I know you touch my picture every night before you go to sleep and I know you think of me on waking and all through the day.  I know you like to share my worries so that I don’t suffer the stress of them on my own, but doesn’t that just add to your worries.  Now I’m worrying about you worrying about me and it worries me!

I put my key in the door and tell you I’m home safe, I want you to relax now.  I’m a big girl and your the vulnerable one now, let me worry about you, take responsibility and hold you in my thoughts now.

Talking to Myself

‘I’m going to keep on talking to you until you listen, that’s right there is no ignoring me you are going to have to eventually answer back’.   I was talking to you as I wondered the flat, soaking up all the memories that took me back so many years.  I could smell you everywhere, in the linen on the bed, in the clothes laid out neatly over the chair and in the air I breathed in deeply.  ‘Are you listening to me?’ I called out to you as I looked at the photo of us by the bedside.  It was taken many years ago and faded from the sunlight that steamed in through the window, even today.  The smiles were still there, in that black and white photo and reminded again me of the fun we had that day.  We always had fun, whatever the situation at some point we always found the funny side of it.  When you do eventually decide to start talking to me I will ask you if you recall the day in Cambridge. If you remember the day when stupidly I pointed out the Waterstone’s bookshop and told you I thought they would have some very good books in there.  Not many people would have got the madness of that, my connecting visiting a university town with the stock of its bookshop, certainly not the people who gave us strange looks and stepped around us as we sat huddled on the pavement outside the store unable to move through our laughter and tears.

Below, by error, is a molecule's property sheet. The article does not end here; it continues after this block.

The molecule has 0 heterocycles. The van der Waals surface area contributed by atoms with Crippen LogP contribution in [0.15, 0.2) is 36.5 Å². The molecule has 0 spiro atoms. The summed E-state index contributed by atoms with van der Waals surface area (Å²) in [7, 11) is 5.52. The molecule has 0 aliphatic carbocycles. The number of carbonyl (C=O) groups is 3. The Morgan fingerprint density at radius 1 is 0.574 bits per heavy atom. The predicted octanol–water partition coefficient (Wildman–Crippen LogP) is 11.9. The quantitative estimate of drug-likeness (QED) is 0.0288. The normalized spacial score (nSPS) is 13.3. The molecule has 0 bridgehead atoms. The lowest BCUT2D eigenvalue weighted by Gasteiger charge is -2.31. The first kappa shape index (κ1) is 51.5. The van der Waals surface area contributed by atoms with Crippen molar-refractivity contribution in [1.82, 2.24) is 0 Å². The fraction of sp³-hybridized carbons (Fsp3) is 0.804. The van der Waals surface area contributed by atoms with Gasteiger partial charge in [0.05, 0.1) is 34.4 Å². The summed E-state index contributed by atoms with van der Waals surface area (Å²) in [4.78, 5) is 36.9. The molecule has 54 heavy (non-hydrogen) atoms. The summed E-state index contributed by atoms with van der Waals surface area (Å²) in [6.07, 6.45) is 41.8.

The silence was broken with a crash from the kitchen, what had you done this time.  I walked into the empty room to see a cup on the floor and broken in half.  The cat looking down from the dresser with an indignant look that told me the cup had been in the wrong place.  I picked up the pieces and called out that I was sorry for assuming it was you.  Where are you, the flat is not that big, what are you doing.  I wonder if you are watching me and I just can’t see you, are you smiling.  I finish the washing up, putting your cup where you like it by the polished kettle, I’m sure you wouldn’t have minded me using it.  I look around the room to make sure everything is in its place and the table is clear of crumbs before heading down the hall.   I put on my coat, hanging next to yours in the hallway and linger looking at my reflection in the mirror, I look beyond myself at the room behind me, everything is as it should be, except for you.  As I pick up the key from the tray by the door I try one more time.   ‘I hope you are in more of a talkative mood when I get back’ I call after me ‘please try’.